Aortic stenosis

Aortic stenosis


The aorta is the large artery that originates in the left ventricle (lower chamber) of the heart. Aortic stenosis is the narrowing or obstruction of the heart's aortic valve, which prevents it from opening properly and blocks the flow of blood from the left ventricle to the aorta.

Alternative Names

Aortic valve stenosis


As the aortic valve becomes more narrow, the pressure increases inside the left heart ventricle. This causes the left heart ventricle to become thicker, which decreases blood flow and can lead to chest pain. As the pressure continues to increase, blood may back up into the lungs and you may feel short of breath. Severe forms of aortic stenosis prevent enough blood from reaching the brain and rest of the body. Lightheadedness and fainting can result.

Aortic stenosis may be present from birth (congenital), or it may develop later in life (acquired). It is caused by many disorders. One common cause is rheumatic fever, a complication of untreated strep throat. Calcification of the valve can also cause this condition. In this case, the condition is usually not seen until a person reaches their 70s.

Aortic stenosis occurs in approximately 5 out of every 10,000 people. It is more common among men.


  • Fainting, weakness, or dizziness with activity
  • Breathlessness with activity
  • Sensation of feeling the heart beat (palpitations)
  • Chest pain, angina-type
    • Under the chest bone, may move to other areas 
    • crushing, squeezing, pressure, tightness
    • Pain increases with exercise, relieved with rest

Note: Aortic stenosis may show no symptoms until late in the course of the disease.

Exams and Tests

The health care provider will be able to feel a vibration or movement when placing the hand over the heart. A heart murmur, click, or other abnormal sound is almost always heard through a stethoscope. There may be a faint pulse or changes in the quality of the pulse in the neck. A change in neck pulse is called pulsus parvus et tardus.

Blood pressure may be low.

The following tests may be performedn:

  • Left cardiac catheterization
  • Echocardiogram
  • Doppler ultrasonography
  • Transesophageal echocardiogram (TEE)
  • Chest x-ray
  • ECG

This disease may also alter the results of the following:

  • Chest MRI
  • Aortic angiography


If there are no symptoms or symptoms are mild, you may only need to be monitored by a health care provider. If symptoms are moderate to severe, you may need to stay in the hospital.

Medications can include diuretics, digoxin, and other medications to control heart failure. Symptomatic people may be advised to avoid strenuous physical activity. People with symptoms of aortic stenosis (difficulty breathing, chest pain, fainting episodes) should have a physical exam every 6 to 12 months and an ECG performed every 1 to 3 years.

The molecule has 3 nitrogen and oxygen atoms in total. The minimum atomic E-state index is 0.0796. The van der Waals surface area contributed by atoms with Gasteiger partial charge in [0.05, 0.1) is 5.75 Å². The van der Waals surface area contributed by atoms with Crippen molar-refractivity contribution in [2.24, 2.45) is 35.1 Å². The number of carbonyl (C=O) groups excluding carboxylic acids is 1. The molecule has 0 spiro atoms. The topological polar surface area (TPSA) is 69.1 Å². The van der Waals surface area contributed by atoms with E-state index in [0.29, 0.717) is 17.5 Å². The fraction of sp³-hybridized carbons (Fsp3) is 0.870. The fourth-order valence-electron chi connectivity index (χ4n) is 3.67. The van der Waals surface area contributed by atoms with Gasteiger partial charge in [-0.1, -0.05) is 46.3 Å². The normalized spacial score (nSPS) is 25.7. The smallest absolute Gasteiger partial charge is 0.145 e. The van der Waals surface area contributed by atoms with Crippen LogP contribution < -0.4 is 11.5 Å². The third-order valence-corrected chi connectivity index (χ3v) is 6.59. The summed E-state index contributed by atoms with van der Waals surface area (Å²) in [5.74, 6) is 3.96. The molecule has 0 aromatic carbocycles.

Surgery to repair or replace the valve is the preferred treatment for patients who have symptoms. Some high-risk patients are poor candidates for heart valve surgery. A less invasive procedure called balloon valvuloplasty may be done instead. This is a procedure in which a balloon is placed into an artery in the groin, advanced to the heart, placed across the valve, and inflated. This may relieve the obstruction caused by the narrowed valve.

Outlook (Prognosis)

Aortic stenosis can be cured with surgery, although there may be a continued risk for arrhythmias, which can sometimes cause sudden death. The person may be symptom-free until complications develop. Without surgery, a patient who has signs of angina or heart failure may do poorly.

Persons with aortic stenosis, particularly moderate and severe forms, should not participate in strenuous activities, such as competitive sports.

Possible Complications

When to Contact a Medical Professional

Call your health care provider if symptoms indicate the possibility of aortic stenosis.

Call your health care provider if aortic stenosis has been diagnosed and symptoms worsen or new symptoms develop.


Treat strep infections promptly to prevent rheumatic fever, which can cause aortic stenosis. This condition itself often cannot be prevented, but some of the complications can be.

Notify the health care provider or dentist about any history of heart valve disease before treatment for any condition. Any dental work, including cleaning, and any invasive procedure can introduce bacteria into the bloodstream. This bacteria can infect a weakened valve causing endocarditis.

Follow the health care provider's treatment recommendation for conditions that may cause valve disease. Notify the provider if there is a family history of congenital heart diseases

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